More and more of our cardiac patients are having scans to check what is going on in their hearts. There were about 1,200 single photon emission computed tomography (SPECT) scans per million population in the UK in 2000, according to the British Nuclear Cardiology Society (BNCS) survey. The National Institute for Health and Clinical Excellence (NICE) has recommended this should increase to about 4,000 scans per million population per year, based on current revascularisation and coronary angiogram rates. This article explains what is involved in a myocardial perfusion scan (MPS), giving you the information to answer your patients' questions.
Chest pain and discomfort are common symptoms that account for 1% of visits to primary care, 5% of visits to accident and emergency departments and 25% of emergency hospital admissions. Coronary artery disease (CAD) is one of many causes of chest pain and is the commonest cause of death in the UK. However, there are treatments available that can improve symptoms and prolong life, making prompt assessment and diagnosis essential. The National Institute for Health and Clinical Excellence (NICE) has recently published a new guideline on the assessment and investigation of patients presenting with acute chest pain suggestive of acute coronary syndrome (ACS) and stable chest pain suggestive of angina. It includes recommendations that will mean some changes to the way these patients are managed in practice. This article looks at how we can put these changes into action.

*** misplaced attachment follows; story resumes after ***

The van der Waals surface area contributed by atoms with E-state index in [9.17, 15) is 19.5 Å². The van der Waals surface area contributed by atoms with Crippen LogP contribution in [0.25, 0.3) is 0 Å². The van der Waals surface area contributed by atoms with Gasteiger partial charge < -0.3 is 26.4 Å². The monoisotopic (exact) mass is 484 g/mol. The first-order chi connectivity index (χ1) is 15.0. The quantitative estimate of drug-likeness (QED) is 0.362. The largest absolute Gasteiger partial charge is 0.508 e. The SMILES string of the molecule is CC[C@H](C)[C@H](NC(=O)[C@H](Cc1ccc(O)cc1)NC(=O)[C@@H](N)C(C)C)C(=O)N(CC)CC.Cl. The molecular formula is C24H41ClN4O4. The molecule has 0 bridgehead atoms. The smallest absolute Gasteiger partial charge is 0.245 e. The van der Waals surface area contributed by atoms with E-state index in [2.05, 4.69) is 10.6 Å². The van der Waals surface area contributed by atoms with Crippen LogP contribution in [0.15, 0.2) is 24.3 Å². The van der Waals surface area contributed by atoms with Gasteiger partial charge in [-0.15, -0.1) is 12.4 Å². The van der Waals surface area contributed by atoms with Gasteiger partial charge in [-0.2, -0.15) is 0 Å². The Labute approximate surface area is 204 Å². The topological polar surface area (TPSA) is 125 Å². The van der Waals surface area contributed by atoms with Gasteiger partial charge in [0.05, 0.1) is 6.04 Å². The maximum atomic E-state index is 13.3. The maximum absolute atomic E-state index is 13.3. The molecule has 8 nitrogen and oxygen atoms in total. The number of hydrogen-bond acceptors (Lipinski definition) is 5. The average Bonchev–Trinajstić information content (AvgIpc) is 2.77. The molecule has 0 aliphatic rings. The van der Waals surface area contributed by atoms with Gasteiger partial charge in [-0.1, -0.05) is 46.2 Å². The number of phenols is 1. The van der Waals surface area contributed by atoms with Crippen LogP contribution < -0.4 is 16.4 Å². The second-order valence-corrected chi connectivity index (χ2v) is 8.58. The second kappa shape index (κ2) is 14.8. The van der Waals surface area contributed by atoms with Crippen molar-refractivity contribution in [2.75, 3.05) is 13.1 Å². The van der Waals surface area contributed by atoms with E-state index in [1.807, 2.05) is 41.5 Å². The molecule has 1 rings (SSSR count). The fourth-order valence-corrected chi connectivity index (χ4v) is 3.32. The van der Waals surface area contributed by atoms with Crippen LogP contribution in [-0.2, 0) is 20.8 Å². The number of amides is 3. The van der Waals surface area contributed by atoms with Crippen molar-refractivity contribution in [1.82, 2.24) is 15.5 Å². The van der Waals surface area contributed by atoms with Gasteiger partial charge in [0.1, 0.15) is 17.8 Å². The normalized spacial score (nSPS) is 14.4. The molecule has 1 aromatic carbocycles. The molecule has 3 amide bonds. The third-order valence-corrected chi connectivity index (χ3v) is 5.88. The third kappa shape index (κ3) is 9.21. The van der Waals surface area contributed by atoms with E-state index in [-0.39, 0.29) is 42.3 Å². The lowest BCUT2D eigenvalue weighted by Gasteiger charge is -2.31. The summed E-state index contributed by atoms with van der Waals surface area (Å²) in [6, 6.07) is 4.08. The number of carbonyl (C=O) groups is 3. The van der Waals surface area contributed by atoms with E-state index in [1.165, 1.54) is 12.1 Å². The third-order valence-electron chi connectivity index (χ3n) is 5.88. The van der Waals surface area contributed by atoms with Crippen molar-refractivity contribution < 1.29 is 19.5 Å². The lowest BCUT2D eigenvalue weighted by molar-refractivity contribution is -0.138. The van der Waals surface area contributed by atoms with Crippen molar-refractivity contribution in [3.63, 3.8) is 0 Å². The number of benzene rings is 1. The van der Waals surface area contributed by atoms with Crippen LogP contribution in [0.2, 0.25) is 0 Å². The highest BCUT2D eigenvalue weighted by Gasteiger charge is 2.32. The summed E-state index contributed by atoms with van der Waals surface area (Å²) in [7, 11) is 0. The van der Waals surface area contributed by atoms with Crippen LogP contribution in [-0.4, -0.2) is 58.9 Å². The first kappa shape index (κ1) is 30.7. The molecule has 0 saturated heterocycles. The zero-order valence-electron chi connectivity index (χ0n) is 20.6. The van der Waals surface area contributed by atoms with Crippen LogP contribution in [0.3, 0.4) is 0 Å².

Approximately 5% of adults aged over 40 years have stable angina, appear on our coronary heart disease (CHD) registers and are recalled at least annually for reviews. People with angina are often prescribed four or more regular items, and it is widely believed that patients are more likely to take their medicines effectively when they agree to their prescription and feel involved in decision-making. The medication review involves patients in prescribing decisions, and supports them in taking their medicines most effectively, so improving health outcomes and satisfaction with their care.
Higher cardiac mortality in the winter has long been recognised. It may be due to colder temperatures, which have been associated with depression of heart rate variability and increases in vascular resistance, coronary vasospasm, blood pressure and haemostasis. The peak in cardiac mortality around Christmas and New Year is likely to be compounded by factors that accompany the holiday season: overindulgence in food, salt and alcohol, emotional stress or depression, exposure to particulates from fireplaces, holiday-induced delays in seeking medical attention and reduced staffing of healthcare facilities. How can we help our patients to reduce their risk?